A Historian’s Hunches: Eight Future Trends in Mission, #8

A Historian’s Hunches: Eight Future Trends in Mission, #8 March 7, 2016

This is the ninth installment of a ten part series by Dr. Scott Sunquist on what trends in missiology we can expect in the coming years.

Trend #8: Mission from the South and the East
Scott W. Sunquist

Finally, it hardly needs to be mentioned that missionary work continues to grow outside of the western world. The missionary movement is growing from Asia (especially from East and Southeast Asia), from Africa and from Latin America. We can expect the number of African churches in Europe and North America to continue to grow, but we should also expect the number of Chinese evangelizing Asia, Europe, and Africa to continue to grow. Latin Americans will continue their outreach to the Americas, as well as to Europe, and the Muslim world. Most of these missionaries are less formed by Enlightenment assumptions and thus more willing to be guided by faith, and dependent upon the Holy Spirit.

Saint Paul delivering the Areopagus Sermon in Athens, by Raphael, 1515. Wikimedia Commons.
Saint Paul delivering the Areopagus Sermon in Athens, by Raphael, 1515. Wikimedia Commons.

This does not mean that missionaries will no longer be going from North America and from Europe, but when they do, they need to work closely with non-western missionaries. On the other hand non-western missionaries would do well to learn from western missionaries. We in the West have made enough errors in the past 300 years: it would be irresponsible not to pass on what we have learned. There have also been some remarkable missionaries and movements whom Asians, Africans and Latin Americans can learn from.[1]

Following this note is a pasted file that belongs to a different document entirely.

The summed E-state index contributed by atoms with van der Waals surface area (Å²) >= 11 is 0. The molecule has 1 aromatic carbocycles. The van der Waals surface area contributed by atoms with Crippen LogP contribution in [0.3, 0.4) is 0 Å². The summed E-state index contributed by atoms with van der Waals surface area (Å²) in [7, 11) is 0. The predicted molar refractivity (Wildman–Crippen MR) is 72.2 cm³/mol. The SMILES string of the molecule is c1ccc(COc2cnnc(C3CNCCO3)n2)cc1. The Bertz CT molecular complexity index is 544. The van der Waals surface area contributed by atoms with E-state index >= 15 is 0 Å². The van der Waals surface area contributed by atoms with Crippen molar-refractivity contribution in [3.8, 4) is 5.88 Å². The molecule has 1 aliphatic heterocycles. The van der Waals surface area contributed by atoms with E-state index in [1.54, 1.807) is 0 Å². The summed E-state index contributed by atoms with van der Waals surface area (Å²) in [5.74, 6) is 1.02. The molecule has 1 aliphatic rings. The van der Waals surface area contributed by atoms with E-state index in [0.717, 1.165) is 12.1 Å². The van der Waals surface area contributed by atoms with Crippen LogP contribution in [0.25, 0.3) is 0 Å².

Historically we can look at the movement of missionaries from the early church as moving out from Jerusalem in all direction. One of the strongest and most extensive movements in the first 700 years was from the west (Syria) to the east (China). Then we have the long period of Christianity mostly hemmed in by Islam until the 16th century. During this long period, from the mid 7th century through the 15th century European Christian mission atrophied. From the 16th century through the 20th century the movement was from the West to the rest; moving out from the center (Europe/North America). Today the missionary movement is mostly from the south to the north and from the east to the west. Any innovations in terms of strategy and investment must recognize that this is not a temporary shift. Mission will be from many centers and from the margins.

[1] In fact, it would be very helpful if western missionaries learned from their own heritage too. Far too many western missionaries go out in mission with little or no understanding of the western mission tradition.

Dr. Scott W. Sunquist is the dean of the School of Intercultural Studies and professor of World Christianity at Fuller Theological Seminary.

This blog post was taken from The State of Missiology Today by Charles E. Van Engen. Copyright (c) 2016 by Charles E. Van Engen. Used by permission of InterVarsity Press, P.O. Box 1400, Downers Grove, IL 60515-1426.www.ivpress.comPre-order the full book here (expected October 2016).

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